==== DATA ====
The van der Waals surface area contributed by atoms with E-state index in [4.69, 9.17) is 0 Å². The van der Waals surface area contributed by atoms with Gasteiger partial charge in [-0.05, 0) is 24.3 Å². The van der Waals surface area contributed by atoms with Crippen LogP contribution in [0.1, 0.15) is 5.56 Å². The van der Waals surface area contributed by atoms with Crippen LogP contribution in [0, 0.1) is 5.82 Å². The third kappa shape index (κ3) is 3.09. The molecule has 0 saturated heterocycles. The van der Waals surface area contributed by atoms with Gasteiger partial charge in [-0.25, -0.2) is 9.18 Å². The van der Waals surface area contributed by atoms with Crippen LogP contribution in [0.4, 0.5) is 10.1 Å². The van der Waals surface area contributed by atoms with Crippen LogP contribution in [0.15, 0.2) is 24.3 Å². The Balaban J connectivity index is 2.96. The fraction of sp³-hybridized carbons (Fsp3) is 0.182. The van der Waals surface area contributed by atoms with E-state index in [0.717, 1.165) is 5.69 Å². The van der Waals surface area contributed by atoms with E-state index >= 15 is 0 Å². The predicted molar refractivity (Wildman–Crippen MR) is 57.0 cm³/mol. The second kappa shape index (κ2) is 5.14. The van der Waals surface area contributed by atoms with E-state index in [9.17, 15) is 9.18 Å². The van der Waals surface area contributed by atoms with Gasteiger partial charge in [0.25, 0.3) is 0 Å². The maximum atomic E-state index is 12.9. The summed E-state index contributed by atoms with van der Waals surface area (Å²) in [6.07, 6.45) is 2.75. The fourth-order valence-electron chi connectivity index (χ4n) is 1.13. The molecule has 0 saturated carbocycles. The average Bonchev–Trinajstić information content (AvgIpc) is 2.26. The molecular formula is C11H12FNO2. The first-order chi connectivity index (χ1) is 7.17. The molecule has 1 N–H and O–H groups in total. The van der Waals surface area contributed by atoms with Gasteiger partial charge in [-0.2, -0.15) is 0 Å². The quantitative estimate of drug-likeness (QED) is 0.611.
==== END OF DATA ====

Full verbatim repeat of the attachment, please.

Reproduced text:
The van der Waals surface area contributed by atoms with E-state index in [4.69, 9.17) is 0 Å². The van der Waals surface area contributed by atoms with Gasteiger partial charge in [-0.05, 0) is 24.3 Å². The van der Waals surface area contributed by atoms with Crippen LogP contribution in [0.1, 0.15) is 5.56 Å². The van der Waals surface area contributed by atoms with Crippen LogP contribution in [0, 0.1) is 5.82 Å². The third kappa shape index (κ3) is 3.09. The molecule has 0 saturated heterocycles. The van der Waals surface area contributed by atoms with Gasteiger partial charge in [-0.25, -0.2) is 9.18 Å². The van der Waals surface area contributed by atoms with Crippen LogP contribution in [0.4, 0.5) is 10.1 Å². The van der Waals surface area contributed by atoms with Crippen LogP contribution in [0.15, 0.2) is 24.3 Å². The Balaban J connectivity index is 2.96. The fraction of sp³-hybridized carbons (Fsp3) is 0.182. The van der Waals surface area contributed by atoms with E-state index in [0.717, 1.165) is 5.69 Å². The van der Waals surface area contributed by atoms with E-state index >= 15 is 0 Å². The predicted molar refractivity (Wildman–Crippen MR) is 57.0 cm³/mol. The second kappa shape index (κ2) is 5.14. The van der Waals surface area contributed by atoms with E-state index in [9.17, 15) is 9.18 Å². The van der Waals surface area contributed by atoms with Gasteiger partial charge in [0.25, 0.3) is 0 Å². The maximum atomic E-state index is 12.9. The summed E-state index contributed by atoms with van der Waals surface area (Å²) in [6.07, 6.45) is 2.75. The fourth-order valence-electron chi connectivity index (χ4n) is 1.13. The molecule has 0 saturated carbocycles. The average Bonchev–Trinajstić information content (AvgIpc) is 2.26. The molecular formula is C11H12FNO2. The first-order chi connectivity index (χ1) is 7.17. The molecule has 1 N–H and O–H groups in total. The van der Waals surface area contributed by atoms with Gasteiger partial charge in [-0.2, -0.15) is 0 Å². The quantitative estimate of drug-likeness (QED) is 0.611.